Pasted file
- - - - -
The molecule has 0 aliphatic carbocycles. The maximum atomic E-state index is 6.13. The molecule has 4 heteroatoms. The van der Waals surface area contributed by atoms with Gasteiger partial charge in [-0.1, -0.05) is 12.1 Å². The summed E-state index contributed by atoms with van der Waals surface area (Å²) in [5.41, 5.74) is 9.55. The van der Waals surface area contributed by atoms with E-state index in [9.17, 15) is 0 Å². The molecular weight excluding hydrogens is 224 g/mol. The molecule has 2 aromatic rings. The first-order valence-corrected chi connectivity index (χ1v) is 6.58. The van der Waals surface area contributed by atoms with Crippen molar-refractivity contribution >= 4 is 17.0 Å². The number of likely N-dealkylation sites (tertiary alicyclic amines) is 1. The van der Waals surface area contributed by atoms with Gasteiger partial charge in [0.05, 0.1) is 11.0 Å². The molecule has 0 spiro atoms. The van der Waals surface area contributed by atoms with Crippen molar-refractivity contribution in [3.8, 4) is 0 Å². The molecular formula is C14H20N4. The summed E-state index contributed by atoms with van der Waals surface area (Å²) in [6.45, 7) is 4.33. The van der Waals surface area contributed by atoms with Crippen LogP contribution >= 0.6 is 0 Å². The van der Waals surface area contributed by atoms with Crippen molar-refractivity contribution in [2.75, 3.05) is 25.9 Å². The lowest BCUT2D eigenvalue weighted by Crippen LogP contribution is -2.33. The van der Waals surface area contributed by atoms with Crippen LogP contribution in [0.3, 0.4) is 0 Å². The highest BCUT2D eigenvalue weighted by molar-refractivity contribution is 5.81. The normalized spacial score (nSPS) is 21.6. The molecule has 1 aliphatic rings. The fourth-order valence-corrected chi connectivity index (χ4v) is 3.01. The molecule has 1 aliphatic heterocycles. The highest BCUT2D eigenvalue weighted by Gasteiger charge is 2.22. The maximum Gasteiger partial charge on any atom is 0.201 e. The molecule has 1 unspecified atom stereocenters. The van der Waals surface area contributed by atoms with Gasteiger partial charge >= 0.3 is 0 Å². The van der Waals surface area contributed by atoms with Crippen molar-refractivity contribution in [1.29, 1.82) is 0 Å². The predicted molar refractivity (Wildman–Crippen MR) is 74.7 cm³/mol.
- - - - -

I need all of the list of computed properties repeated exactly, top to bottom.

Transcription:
The molecule has 0 aliphatic carbocycles. The maximum atomic E-state index is 6.13. The molecule has 4 heteroatoms. The van der Waals surface area contributed by atoms with Gasteiger partial charge in [-0.1, -0.05) is 12.1 Å². The summed E-state index contributed by atoms with van der Waals surface area (Å²) in [5.41, 5.74) is 9.55. The van der Waals surface area contributed by atoms with E-state index in [9.17, 15) is 0 Å². The molecular weight excluding hydrogens is 224 g/mol. The molecule has 2 aromatic rings. The first-order valence-corrected chi connectivity index (χ1v) is 6.58. The van der Waals surface area contributed by atoms with Crippen molar-refractivity contribution >= 4 is 17.0 Å². The number of likely N-dealkylation sites (tertiary alicyclic amines) is 1. The van der Waals surface area contributed by atoms with Gasteiger partial charge in [0.05, 0.1) is 11.0 Å². The molecule has 0 spiro atoms. The van der Waals surface area contributed by atoms with Crippen molar-refractivity contribution in [3.8, 4) is 0 Å². The molecular formula is C14H20N4. The summed E-state index contributed by atoms with van der Waals surface area (Å²) in [6.45, 7) is 4.33. The van der Waals surface area contributed by atoms with Crippen LogP contribution >= 0.6 is 0 Å². The van der Waals surface area contributed by atoms with Crippen molar-refractivity contribution in [2.75, 3.05) is 25.9 Å². The lowest BCUT2D eigenvalue weighted by Crippen LogP contribution is -2.33. The van der Waals surface area contributed by atoms with Crippen LogP contribution in [0.3, 0.4) is 0 Å². The highest BCUT2D eigenvalue weighted by molar-refractivity contribution is 5.81. The normalized spacial score (nSPS) is 21.6. The molecule has 1 aliphatic rings. The fourth-order valence-corrected chi connectivity index (χ4v) is 3.01. The molecule has 1 aliphatic heterocycles. The highest BCUT2D eigenvalue weighted by Gasteiger charge is 2.22. The maximum Gasteiger partial charge on any atom is 0.201 e. The molecule has 1 unspecified atom stereocenters. The van der Waals surface area contributed by atoms with Gasteiger partial charge >= 0.3 is 0 Å². The van der Waals surface area contributed by atoms with Crippen molar-refractivity contribution in [1.29, 1.82) is 0 Å². The predicted molar refractivity (Wildman–Crippen MR) is 74.7 cm³/mol.